I’ve been experimenting a bit more in Manga Studio 5. I am going to be honest with you, when I first got it, I got it because it was on sale and cheap as chips. For the first… year I was totally afraid of it. I used it initially as a programme for coloring, all the tones in 50Signal 2 were added in Manga Studio 5 and even though I can see that its totally different to 50Signal 1 I’m not sure that the reader can. Its comfortable, easy to use (Especially with the touch sensitivity on the Surface Pro 2) but I found its brushes to be limited, but when you start getting in to more complicated stuff, it gets fiddly very quickly.
I started my first comic book project entirely in Manda Studio Late last year, the now as of untitled comic book formerly known as Flintlock, which I’ve been doing with up and coming writer Sam Head (Whose Twitter I am linking to here) first two panels here:
I had fun with that cow. I also had a lot of fun drawing as many different types of English flower as I could into this rural landscape. When I started I just used the ink pen function and didn’t venture much beyong that and using the watercolour pen for the grey tones. The more I drew though, the more I got to grips with the differences between working with the computer and working in physical mediums like inks and fine liners. The biggest difference is that you can make so many more mistakes with the computer and you can get away with it, because you can just keep deleting and chipping away. I do a blue pencil line, then an orange rough over the top, then a purple shading layer somewhere between blue and orange, and then I ink it. I didn’t know this when I started the comic formerly known as Flintlock, so as I am doing the book, I actually become more confident, and the art changes. Flintlock is weird then, looking back on what I’ve done so far because the art grows with the book and actually gets better. Visibly better.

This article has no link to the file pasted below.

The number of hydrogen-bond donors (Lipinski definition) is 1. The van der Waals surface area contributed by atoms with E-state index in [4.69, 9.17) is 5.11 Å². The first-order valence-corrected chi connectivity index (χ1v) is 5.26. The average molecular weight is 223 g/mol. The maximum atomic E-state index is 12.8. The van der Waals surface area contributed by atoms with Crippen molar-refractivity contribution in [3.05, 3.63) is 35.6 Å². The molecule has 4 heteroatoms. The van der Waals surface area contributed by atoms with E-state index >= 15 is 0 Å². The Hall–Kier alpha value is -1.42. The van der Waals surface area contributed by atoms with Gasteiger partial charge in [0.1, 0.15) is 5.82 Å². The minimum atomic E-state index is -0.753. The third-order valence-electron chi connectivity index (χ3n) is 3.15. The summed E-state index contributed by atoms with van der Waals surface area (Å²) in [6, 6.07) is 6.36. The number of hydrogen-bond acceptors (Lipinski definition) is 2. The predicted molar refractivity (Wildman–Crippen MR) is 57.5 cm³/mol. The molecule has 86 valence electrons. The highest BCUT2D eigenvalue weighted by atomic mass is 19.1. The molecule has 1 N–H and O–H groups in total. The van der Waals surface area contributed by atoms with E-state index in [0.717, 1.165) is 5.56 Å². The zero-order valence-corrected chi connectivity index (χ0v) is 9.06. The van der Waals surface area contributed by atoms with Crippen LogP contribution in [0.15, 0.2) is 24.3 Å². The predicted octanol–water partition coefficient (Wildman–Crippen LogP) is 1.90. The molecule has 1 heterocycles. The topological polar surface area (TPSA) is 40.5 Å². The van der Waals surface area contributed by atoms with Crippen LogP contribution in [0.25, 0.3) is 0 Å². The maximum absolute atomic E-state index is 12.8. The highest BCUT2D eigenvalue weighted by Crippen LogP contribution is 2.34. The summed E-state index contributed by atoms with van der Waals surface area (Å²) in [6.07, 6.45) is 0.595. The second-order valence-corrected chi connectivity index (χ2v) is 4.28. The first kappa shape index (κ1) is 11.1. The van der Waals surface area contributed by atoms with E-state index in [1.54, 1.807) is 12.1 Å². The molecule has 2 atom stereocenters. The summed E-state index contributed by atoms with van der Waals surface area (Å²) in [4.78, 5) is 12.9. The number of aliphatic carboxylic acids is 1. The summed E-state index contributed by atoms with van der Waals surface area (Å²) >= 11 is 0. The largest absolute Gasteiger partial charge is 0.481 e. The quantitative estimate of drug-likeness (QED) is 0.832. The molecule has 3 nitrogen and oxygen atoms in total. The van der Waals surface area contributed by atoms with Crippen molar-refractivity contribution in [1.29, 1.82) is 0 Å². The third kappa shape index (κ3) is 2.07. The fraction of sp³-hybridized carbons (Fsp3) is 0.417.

It will be available some point in the future when I put the whole thing to bed. Probably before the end of this month. Bolstered by my work on this though, I went looking for some cool new brushes which were provided by Zombie Yeti, creator of the Go-To-Inker and the Rough Inker. I started to use these, and after reading P J Holden’s blog on Manga Studio, because that guy is a WIZARD and has started to share his Dark arts with the rest of us Mortals. He’s got great tips on how to improve your panel layouts, how to alter their size which is something pretty basic that I actually didn’t know how to do until he told me, and also how to use tone Layers. Its a wonderful resource and if you’re going to be playing with Manga Studio 5 his input is indispensable. Check it out here. Using these new tools, and my new knowledge I experimented on some punisher art, an the above First Order Stormtrooper.
This marks the first time I’ve drawn something and immediately after looking at it thought it was acceptable for a mainstream comic series. I want to experiment more with this style, these brushes and THESE BRUSHES.
Something I did learn was how to paint with the Tone layer. I made a small selection area and stuck the tone in. I used the biggest Dot size on the tone because I wanted it to have that old school materiality to it like when you look at Ashley Wood’s art. When I’d done this, if I selected that layer and painted with the brush outside of the selection area it’d paint with the tone dots. Thats how I did all the above tone areas.
I honestly bet if you haven’t thought about using Manga Studio before this wasn’t that much fun for you. Well, heres one of my favourite Miss America Chavez moments for you from Young Avengers: